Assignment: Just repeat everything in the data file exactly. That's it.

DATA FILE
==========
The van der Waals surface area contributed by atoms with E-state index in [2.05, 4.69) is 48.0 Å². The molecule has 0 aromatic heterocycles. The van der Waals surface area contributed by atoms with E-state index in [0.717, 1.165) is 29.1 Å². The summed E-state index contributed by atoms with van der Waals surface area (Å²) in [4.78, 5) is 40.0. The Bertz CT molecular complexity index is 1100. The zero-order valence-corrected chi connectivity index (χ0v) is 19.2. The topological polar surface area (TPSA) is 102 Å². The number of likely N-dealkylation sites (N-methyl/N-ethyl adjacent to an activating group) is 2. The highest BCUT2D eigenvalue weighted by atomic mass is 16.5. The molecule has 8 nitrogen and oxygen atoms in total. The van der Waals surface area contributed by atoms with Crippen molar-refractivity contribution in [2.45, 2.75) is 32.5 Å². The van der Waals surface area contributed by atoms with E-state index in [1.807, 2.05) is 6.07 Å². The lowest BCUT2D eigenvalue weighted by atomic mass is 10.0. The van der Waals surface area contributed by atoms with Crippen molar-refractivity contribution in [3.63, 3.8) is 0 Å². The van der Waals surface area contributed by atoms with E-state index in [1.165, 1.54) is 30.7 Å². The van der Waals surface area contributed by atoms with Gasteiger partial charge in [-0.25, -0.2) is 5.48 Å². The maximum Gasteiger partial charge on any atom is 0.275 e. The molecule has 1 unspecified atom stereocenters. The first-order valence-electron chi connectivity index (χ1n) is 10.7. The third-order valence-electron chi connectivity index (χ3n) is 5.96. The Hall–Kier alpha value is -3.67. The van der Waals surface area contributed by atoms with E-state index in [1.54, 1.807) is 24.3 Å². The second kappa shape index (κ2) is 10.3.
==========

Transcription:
The van der Waals surface area contributed by atoms with E-state index in [2.05, 4.69) is 48.0 Å². The molecule has 0 aromatic heterocycles. The van der Waals surface area contributed by atoms with E-state index in [0.717, 1.165) is 29.1 Å². The summed E-state index contributed by atoms with van der Waals surface area (Å²) in [4.78, 5) is 40.0. The Bertz CT molecular complexity index is 1100. The zero-order valence-corrected chi connectivity index (χ0v) is 19.2. The topological polar surface area (TPSA) is 102 Å². The number of likely N-dealkylation sites (N-methyl/N-ethyl adjacent to an activating group) is 2. The highest BCUT2D eigenvalue weighted by atomic mass is 16.5. The molecule has 8 nitrogen and oxygen atoms in total. The van der Waals surface area contributed by atoms with Crippen molar-refractivity contribution in [2.45, 2.75) is 32.5 Å². The van der Waals surface area contributed by atoms with E-state index in [1.807, 2.05) is 6.07 Å². The lowest BCUT2D eigenvalue weighted by atomic mass is 10.0. The van der Waals surface area contributed by atoms with Crippen molar-refractivity contribution in [3.63, 3.8) is 0 Å². The van der Waals surface area contributed by atoms with E-state index in [1.165, 1.54) is 30.7 Å². The van der Waals surface area contributed by atoms with Gasteiger partial charge in [-0.25, -0.2) is 5.48 Å². The maximum Gasteiger partial charge on any atom is 0.275 e. The molecule has 1 unspecified atom stereocenters. The first-order valence-electron chi connectivity index (χ1n) is 10.7. The third-order valence-electron chi connectivity index (χ3n) is 5.96. The Hall–Kier alpha value is -3.67. The van der Waals surface area contributed by atoms with E-state index in [1.54, 1.807) is 24.3 Å². The second kappa shape index (κ2) is 10.3.